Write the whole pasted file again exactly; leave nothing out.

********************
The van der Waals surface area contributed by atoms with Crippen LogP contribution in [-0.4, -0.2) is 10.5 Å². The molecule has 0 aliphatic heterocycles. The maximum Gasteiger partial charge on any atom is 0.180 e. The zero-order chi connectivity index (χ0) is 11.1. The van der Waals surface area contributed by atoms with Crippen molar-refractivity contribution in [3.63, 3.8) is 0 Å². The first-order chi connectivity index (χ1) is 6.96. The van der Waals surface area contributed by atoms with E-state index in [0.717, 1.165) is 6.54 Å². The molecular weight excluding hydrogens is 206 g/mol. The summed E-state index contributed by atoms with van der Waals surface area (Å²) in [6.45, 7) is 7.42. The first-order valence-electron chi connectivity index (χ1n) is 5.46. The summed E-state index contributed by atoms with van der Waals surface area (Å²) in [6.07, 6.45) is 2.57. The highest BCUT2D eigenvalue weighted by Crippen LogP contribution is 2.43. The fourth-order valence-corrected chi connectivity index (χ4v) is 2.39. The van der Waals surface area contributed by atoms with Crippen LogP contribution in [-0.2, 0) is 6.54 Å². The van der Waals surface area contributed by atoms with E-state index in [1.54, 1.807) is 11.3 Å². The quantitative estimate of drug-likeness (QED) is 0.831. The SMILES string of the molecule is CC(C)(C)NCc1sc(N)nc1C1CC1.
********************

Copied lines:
The van der Waals surface area contributed by atoms with Crippen LogP contribution in [-0.4, -0.2) is 10.5 Å². The molecule has 0 aliphatic heterocycles. The maximum Gasteiger partial charge on any atom is 0.180 e. The zero-order chi connectivity index (χ0) is 11.1. The van der Waals surface area contributed by atoms with Crippen molar-refractivity contribution in [3.63, 3.8) is 0 Å². The first-order chi connectivity index (χ1) is 6.96. The van der Waals surface area contributed by atoms with E-state index in [0.717, 1.165) is 6.54 Å². The molecular weight excluding hydrogens is 206 g/mol. The summed E-state index contributed by atoms with van der Waals surface area (Å²) in [6.45, 7) is 7.42. The first-order valence-electron chi connectivity index (χ1n) is 5.46. The summed E-state index contributed by atoms with van der Waals surface area (Å²) in [6.07, 6.45) is 2.57. The highest BCUT2D eigenvalue weighted by Crippen LogP contribution is 2.43. The fourth-order valence-corrected chi connectivity index (χ4v) is 2.39. The van der Waals surface area contributed by atoms with Crippen LogP contribution in [-0.2, 0) is 6.54 Å². The van der Waals surface area contributed by atoms with E-state index in [1.54, 1.807) is 11.3 Å². The quantitative estimate of drug-likeness (QED) is 0.831. The SMILES string of the molecule is CC(C)(C)NCc1sc(N)nc1C1CC1.